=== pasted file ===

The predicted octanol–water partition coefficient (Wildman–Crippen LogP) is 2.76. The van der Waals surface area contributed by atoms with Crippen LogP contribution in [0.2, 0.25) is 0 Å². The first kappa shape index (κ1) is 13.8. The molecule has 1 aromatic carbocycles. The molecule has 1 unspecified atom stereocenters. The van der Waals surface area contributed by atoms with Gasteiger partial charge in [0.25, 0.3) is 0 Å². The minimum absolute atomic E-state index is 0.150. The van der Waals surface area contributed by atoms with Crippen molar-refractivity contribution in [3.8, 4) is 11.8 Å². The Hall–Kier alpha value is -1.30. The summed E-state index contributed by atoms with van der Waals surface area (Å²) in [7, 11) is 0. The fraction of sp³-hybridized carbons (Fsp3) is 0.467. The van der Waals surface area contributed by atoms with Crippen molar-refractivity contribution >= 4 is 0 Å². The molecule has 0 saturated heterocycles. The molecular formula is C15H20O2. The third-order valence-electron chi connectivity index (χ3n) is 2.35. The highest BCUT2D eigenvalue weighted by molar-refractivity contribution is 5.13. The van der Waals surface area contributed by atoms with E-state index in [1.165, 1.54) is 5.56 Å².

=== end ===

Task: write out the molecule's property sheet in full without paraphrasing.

The predicted octanol–water partition coefficient (Wildman–Crippen LogP) is 2.76. The van der Waals surface area contributed by atoms with Crippen LogP contribution in [0.2, 0.25) is 0 Å². The first kappa shape index (κ1) is 13.8. The molecule has 1 aromatic carbocycles. The molecule has 1 unspecified atom stereocenters. The van der Waals surface area contributed by atoms with Gasteiger partial charge in [0.25, 0.3) is 0 Å². The minimum absolute atomic E-state index is 0.150. The van der Waals surface area contributed by atoms with Crippen molar-refractivity contribution in [3.8, 4) is 11.8 Å². The Hall–Kier alpha value is -1.30. The summed E-state index contributed by atoms with van der Waals surface area (Å²) in [7, 11) is 0. The fraction of sp³-hybridized carbons (Fsp3) is 0.467. The van der Waals surface area contributed by atoms with Crippen molar-refractivity contribution >= 4 is 0 Å². The molecule has 0 saturated heterocycles. The molecular formula is C15H20O2. The third-order valence-electron chi connectivity index (χ3n) is 2.35. The highest BCUT2D eigenvalue weighted by molar-refractivity contribution is 5.13. The van der Waals surface area contributed by atoms with E-state index in [1.165, 1.54) is 5.56 Å².